We yet believe that Mr. Davis and Mr. Wade, will come out of the darkness into light, and we should be glad see them take a bold stand for Mr. Lincoln, but they chose to coalesce with either Cleveland or Chicago we would ask them to be received as they deserve. The democratic party was never proverbial for its generosity toward renegade Whigs, and the copperheads have too many paupers of their own to lionize, without picking up the crumbs of intellect dropping from the support of Mr. Lincoln.

 ——————–

Our County Convention.

            To-morrow the Convention assembles which is nominate our county officers. We would urge upon the delegates, that unity and harmony of action which is a sure harbinger of success. Let no personal feelings enter into the Convention, but give to us our ablest, our most loyal, and most available men. Laying aside all preferences, and selfish feelings, we hope to see them present a ticket to the people of McDonough, which will command the united support of all loyal men. We want men who will work for the success of the cause as well as for their own personal aggrandizement, and men who will work hard.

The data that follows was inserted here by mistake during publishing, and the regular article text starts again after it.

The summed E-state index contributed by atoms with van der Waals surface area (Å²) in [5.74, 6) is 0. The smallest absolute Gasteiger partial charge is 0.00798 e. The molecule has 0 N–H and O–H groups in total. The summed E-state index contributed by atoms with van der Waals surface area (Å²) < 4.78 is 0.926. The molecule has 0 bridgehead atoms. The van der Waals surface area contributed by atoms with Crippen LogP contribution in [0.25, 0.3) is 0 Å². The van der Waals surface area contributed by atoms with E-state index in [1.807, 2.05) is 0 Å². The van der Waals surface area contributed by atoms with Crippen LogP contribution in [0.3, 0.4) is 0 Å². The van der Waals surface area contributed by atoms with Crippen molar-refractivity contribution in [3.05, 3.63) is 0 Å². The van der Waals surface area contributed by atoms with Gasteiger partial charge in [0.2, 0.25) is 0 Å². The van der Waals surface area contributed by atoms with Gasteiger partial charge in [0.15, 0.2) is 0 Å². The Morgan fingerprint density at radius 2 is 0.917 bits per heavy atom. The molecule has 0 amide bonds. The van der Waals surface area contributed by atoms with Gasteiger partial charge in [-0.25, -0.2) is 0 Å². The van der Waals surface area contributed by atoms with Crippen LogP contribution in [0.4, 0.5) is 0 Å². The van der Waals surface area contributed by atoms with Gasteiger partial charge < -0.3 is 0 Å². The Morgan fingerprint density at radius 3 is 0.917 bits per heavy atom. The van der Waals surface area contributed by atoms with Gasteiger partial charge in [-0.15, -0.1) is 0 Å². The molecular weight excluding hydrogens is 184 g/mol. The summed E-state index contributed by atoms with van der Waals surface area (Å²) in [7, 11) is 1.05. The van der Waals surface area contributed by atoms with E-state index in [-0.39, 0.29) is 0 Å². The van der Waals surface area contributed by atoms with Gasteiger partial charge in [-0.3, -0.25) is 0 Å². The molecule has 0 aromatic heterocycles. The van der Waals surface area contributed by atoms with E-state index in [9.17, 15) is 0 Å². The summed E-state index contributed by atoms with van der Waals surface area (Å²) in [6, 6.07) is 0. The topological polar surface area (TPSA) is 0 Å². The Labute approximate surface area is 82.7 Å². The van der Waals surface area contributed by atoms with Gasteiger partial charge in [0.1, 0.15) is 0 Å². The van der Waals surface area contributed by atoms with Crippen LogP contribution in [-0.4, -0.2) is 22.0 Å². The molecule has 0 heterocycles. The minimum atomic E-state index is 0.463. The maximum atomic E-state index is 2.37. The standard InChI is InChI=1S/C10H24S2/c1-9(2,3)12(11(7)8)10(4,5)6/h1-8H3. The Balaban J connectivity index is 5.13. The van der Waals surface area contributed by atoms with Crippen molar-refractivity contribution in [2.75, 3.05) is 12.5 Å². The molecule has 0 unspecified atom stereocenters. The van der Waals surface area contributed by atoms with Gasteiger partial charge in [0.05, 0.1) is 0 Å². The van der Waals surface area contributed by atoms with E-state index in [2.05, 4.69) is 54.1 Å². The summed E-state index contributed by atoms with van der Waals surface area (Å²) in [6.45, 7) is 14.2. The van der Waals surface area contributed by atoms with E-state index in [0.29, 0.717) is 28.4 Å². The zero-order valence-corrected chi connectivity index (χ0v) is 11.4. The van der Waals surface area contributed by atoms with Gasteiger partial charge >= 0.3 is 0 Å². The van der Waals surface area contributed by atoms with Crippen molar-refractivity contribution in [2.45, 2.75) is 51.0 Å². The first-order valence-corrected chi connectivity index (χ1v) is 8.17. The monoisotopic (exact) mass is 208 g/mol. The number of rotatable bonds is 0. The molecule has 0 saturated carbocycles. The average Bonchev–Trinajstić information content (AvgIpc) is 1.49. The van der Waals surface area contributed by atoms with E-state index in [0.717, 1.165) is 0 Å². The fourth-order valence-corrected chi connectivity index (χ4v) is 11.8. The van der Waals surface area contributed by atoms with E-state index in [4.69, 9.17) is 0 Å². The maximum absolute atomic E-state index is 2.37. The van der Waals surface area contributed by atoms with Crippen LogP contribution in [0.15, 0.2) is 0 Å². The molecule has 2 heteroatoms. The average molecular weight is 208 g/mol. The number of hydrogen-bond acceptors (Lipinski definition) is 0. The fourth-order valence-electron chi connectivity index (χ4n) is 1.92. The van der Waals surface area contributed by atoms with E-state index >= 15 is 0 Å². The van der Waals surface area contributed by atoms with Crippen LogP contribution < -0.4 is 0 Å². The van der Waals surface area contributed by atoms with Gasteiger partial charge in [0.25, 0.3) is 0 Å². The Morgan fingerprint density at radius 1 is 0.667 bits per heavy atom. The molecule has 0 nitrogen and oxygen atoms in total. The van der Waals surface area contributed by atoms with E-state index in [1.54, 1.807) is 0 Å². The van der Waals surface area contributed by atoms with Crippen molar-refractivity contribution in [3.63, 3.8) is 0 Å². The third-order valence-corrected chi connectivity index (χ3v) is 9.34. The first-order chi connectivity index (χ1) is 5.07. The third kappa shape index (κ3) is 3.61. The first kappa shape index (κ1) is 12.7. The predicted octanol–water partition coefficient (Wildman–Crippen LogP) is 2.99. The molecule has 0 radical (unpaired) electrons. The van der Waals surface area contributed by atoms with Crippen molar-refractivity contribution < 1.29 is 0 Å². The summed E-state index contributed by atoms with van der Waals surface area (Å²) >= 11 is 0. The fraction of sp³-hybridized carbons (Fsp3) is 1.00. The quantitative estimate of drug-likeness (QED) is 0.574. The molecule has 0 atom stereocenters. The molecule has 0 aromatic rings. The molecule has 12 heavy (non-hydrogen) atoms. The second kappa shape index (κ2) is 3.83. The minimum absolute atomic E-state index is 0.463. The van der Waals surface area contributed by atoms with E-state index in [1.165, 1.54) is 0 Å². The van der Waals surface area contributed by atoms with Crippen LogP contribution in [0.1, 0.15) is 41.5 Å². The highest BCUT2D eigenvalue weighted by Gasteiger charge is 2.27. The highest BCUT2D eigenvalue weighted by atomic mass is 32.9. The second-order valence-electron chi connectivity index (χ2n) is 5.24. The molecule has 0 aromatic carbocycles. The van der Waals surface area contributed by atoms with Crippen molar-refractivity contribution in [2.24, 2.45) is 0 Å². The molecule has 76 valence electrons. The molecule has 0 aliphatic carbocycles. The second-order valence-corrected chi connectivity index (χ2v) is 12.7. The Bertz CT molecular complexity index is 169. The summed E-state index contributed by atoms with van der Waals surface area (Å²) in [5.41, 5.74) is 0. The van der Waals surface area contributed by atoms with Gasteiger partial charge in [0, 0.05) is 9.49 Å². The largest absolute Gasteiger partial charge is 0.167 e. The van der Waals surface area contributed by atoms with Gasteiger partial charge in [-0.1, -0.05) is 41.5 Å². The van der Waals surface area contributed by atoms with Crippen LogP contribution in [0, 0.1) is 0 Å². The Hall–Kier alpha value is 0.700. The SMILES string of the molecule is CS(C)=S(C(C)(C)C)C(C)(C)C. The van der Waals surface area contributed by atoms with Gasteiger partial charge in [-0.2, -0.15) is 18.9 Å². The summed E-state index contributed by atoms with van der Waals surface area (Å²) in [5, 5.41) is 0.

——————–

            → The following questions, which we take from the Missouri Plaindealer, a paper published at Savannah, in that State, were proposed to us by the editor thereof because we published a letter written by him to one of our citizens:

A “Loyal” Paper. – The Macomb Journal claims to be the genuine exponent of “loyalty” for McDonough county in the State of Illinois, and, although he did not want Lincoln nominated, he has concluded to support him since his nomination. We want the Journal editor to tell us how much he is willing to “go on Lincoln,” and we know of no better way of his answering us, than I answering the following interrogatories:

  1. Are you in favor of the Amnesty Proclamation?